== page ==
Boeing has been hoping to avoid any production snafus for its new 747-8 so that it can get the plane, which has been met with a lukewarm response from airlines so far, into customer’s hands by year end in hopes of enticing future orders once the plane is in service.
But now, according to Aviation Week, Boeing is halting production for its largest commercial plane in order to make design changes and implement fixes to existing models that have been discovered during flight testing.
Boeing plans to resume normal production flow in early June, but until then the line will remain static with completion of tasks on aircraft in-situ. Some change incorporation is also expected to be completed on the 20 aircraft already assembled. Of these, seven have been used for flight testing while 13 are in storage around the delivery ramp alongside a growing number of undelivered, engineless 787s.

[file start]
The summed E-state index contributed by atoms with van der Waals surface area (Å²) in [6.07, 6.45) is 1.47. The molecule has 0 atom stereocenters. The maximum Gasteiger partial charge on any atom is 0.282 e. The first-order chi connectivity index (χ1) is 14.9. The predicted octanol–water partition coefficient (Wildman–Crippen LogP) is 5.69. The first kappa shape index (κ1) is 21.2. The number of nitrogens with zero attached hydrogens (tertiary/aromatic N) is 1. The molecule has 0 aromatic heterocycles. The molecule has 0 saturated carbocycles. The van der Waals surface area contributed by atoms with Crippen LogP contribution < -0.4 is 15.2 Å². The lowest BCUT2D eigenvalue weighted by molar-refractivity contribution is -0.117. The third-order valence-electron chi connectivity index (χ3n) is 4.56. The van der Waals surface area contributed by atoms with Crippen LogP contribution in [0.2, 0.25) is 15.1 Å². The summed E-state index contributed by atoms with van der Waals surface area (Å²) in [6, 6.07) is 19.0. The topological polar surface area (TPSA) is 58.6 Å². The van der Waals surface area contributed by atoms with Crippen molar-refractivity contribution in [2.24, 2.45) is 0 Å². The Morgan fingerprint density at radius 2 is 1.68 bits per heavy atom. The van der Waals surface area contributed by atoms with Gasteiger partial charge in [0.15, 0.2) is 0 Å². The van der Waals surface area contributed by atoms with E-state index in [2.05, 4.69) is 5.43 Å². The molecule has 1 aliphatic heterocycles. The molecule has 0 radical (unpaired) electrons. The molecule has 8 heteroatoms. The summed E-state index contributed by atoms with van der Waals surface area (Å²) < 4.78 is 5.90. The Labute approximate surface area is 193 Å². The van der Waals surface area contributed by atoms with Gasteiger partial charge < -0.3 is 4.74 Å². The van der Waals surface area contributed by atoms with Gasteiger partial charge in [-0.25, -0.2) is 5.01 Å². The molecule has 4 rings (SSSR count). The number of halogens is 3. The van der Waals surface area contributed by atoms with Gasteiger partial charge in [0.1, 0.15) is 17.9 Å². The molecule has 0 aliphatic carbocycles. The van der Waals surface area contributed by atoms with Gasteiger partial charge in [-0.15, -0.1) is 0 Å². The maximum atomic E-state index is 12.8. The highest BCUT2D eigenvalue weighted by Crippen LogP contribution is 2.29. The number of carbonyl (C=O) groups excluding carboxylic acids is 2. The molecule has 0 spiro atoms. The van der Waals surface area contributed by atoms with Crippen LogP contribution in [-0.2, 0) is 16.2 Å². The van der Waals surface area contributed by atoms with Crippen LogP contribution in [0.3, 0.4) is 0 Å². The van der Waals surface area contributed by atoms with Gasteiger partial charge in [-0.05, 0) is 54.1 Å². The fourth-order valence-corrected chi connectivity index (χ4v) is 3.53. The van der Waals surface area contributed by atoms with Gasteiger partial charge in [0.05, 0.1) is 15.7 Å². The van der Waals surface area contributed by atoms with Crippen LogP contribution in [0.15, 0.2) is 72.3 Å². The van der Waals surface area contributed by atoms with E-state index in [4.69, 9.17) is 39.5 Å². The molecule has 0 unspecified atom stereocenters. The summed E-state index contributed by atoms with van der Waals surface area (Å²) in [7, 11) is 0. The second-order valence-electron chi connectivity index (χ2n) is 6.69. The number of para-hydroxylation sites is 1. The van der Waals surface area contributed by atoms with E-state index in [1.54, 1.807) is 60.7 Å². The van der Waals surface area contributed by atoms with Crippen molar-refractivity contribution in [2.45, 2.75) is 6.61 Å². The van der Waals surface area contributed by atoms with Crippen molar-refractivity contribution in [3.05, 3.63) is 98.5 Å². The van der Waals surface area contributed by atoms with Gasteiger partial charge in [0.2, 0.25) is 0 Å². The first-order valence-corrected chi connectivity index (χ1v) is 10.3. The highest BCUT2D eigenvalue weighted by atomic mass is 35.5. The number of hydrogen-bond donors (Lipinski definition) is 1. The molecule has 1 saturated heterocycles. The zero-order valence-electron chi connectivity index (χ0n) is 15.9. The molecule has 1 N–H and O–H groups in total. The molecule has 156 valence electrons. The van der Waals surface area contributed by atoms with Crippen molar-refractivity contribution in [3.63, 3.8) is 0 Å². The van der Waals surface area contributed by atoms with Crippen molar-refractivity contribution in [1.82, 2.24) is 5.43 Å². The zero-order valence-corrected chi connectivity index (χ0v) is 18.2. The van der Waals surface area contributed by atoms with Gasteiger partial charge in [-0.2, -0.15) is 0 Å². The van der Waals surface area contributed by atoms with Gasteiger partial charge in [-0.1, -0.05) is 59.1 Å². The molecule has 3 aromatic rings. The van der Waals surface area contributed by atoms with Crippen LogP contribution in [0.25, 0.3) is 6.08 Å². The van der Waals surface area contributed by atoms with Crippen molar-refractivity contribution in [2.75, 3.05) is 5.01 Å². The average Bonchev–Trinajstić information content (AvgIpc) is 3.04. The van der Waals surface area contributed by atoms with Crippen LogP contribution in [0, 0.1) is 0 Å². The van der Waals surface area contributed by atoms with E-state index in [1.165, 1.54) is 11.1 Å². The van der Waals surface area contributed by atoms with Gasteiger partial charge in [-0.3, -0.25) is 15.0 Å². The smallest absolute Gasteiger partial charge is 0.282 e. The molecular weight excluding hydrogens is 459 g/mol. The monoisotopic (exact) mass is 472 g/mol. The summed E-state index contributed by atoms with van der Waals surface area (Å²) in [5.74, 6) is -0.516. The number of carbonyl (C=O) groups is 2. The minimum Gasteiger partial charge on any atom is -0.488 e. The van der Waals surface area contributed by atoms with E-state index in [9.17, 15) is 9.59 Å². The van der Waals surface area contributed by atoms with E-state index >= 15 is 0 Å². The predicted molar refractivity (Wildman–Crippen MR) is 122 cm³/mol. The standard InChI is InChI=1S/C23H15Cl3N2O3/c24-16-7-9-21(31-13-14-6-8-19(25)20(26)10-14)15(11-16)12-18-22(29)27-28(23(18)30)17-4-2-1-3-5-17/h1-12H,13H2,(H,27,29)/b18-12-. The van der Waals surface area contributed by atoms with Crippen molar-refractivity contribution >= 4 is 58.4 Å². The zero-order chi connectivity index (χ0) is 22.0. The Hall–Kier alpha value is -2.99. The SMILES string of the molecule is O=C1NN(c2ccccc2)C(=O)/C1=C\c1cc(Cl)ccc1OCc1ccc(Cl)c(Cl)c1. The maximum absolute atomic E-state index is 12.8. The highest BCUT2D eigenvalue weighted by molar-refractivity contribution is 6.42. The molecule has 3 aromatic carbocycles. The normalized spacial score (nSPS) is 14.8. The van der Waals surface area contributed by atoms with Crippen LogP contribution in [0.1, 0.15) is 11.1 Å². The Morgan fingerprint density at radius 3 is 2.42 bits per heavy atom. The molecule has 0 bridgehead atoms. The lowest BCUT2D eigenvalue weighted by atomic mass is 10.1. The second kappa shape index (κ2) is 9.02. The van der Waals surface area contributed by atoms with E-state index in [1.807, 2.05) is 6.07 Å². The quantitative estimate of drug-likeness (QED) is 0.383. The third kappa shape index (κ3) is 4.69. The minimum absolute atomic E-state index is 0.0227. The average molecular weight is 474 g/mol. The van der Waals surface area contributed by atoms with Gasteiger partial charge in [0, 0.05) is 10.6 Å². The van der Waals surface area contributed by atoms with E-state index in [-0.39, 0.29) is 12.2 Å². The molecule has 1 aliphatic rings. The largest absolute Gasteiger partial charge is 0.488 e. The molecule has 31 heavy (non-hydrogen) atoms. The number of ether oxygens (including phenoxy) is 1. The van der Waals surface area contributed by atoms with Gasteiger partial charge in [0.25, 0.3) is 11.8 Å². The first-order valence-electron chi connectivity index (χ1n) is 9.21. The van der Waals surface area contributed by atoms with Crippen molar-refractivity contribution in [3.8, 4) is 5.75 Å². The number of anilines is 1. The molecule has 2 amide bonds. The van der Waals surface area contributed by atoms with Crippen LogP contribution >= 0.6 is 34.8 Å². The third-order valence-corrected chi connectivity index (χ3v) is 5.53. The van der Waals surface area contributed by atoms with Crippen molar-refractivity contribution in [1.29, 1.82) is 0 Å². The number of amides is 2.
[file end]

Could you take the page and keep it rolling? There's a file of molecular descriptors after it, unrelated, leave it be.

The temporary production freeze is widely expected to knock delivery of the first 747-8 passenger variant into early 2012, although this is due for delivery to a completion center for conversion into a corporate jet. The first passenger version for launch customer Lufthansa is due for delivery in the first quarter of 2012
The news isn’t all bad as the decision will help Boeing reach its goal of producing two 747-8s per month in 2012.
The delay is also not expected to affect first delivery of the freighter version to Cargolux by this summer nor will it affect the current certification testing but it will likely push the first passenger vairant into early 2012.